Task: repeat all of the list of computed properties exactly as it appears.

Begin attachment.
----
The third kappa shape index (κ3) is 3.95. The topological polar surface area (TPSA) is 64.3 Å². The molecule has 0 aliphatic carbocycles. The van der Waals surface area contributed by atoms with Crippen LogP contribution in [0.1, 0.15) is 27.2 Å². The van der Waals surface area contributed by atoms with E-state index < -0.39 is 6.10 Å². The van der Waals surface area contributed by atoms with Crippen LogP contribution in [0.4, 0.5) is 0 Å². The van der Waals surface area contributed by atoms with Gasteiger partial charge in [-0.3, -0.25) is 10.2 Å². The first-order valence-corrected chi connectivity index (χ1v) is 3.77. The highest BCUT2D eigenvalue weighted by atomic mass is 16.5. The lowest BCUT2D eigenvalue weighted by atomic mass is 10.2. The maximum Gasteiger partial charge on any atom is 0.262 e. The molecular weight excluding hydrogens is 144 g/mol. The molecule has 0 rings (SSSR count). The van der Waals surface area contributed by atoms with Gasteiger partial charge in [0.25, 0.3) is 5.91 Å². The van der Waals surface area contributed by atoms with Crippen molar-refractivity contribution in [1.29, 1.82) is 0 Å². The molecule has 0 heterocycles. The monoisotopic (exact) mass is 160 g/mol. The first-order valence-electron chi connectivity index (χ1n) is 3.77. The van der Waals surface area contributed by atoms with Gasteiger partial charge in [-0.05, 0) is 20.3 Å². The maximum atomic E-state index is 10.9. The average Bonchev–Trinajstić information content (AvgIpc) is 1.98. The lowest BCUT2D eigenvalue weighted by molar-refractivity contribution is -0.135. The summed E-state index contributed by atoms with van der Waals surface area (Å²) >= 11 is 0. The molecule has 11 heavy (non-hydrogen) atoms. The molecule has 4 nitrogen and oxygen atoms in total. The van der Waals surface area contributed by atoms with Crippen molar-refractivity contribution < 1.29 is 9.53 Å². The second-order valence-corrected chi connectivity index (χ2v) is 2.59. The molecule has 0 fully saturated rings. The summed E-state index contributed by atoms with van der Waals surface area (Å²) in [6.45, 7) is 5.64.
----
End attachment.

The third kappa shape index (κ3) is 3.95. The topological polar surface area (TPSA) is 64.3 Å². The molecule has 0 aliphatic carbocycles. The van der Waals surface area contributed by atoms with Crippen LogP contribution in [0.1, 0.15) is 27.2 Å². The van der Waals surface area contributed by atoms with E-state index < -0.39 is 6.10 Å². The van der Waals surface area contributed by atoms with Crippen LogP contribution in [0.4, 0.5) is 0 Å². The van der Waals surface area contributed by atoms with Gasteiger partial charge in [-0.3, -0.25) is 10.2 Å². The first-order valence-corrected chi connectivity index (χ1v) is 3.77. The highest BCUT2D eigenvalue weighted by atomic mass is 16.5. The lowest BCUT2D eigenvalue weighted by atomic mass is 10.2. The maximum Gasteiger partial charge on any atom is 0.262 e. The molecular weight excluding hydrogens is 144 g/mol. The molecule has 0 rings (SSSR count). The van der Waals surface area contributed by atoms with Gasteiger partial charge in [0.25, 0.3) is 5.91 Å². The van der Waals surface area contributed by atoms with Crippen molar-refractivity contribution in [1.29, 1.82) is 0 Å². The molecule has 0 heterocycles. The monoisotopic (exact) mass is 160 g/mol. The first-order valence-electron chi connectivity index (χ1n) is 3.77. The van der Waals surface area contributed by atoms with Gasteiger partial charge in [-0.05, 0) is 20.3 Å². The maximum atomic E-state index is 10.9. The average Bonchev–Trinajstić information content (AvgIpc) is 1.98. The lowest BCUT2D eigenvalue weighted by molar-refractivity contribution is -0.135. The summed E-state index contributed by atoms with van der Waals surface area (Å²) >= 11 is 0. The molecule has 11 heavy (non-hydrogen) atoms. The molecule has 4 nitrogen and oxygen atoms in total. The van der Waals surface area contributed by atoms with Crippen molar-refractivity contribution < 1.29 is 9.53 Å². The second-order valence-corrected chi connectivity index (χ2v) is 2.59. The molecule has 0 fully saturated rings. The summed E-state index contributed by atoms with van der Waals surface area (Å²) in [6.45, 7) is 5.64.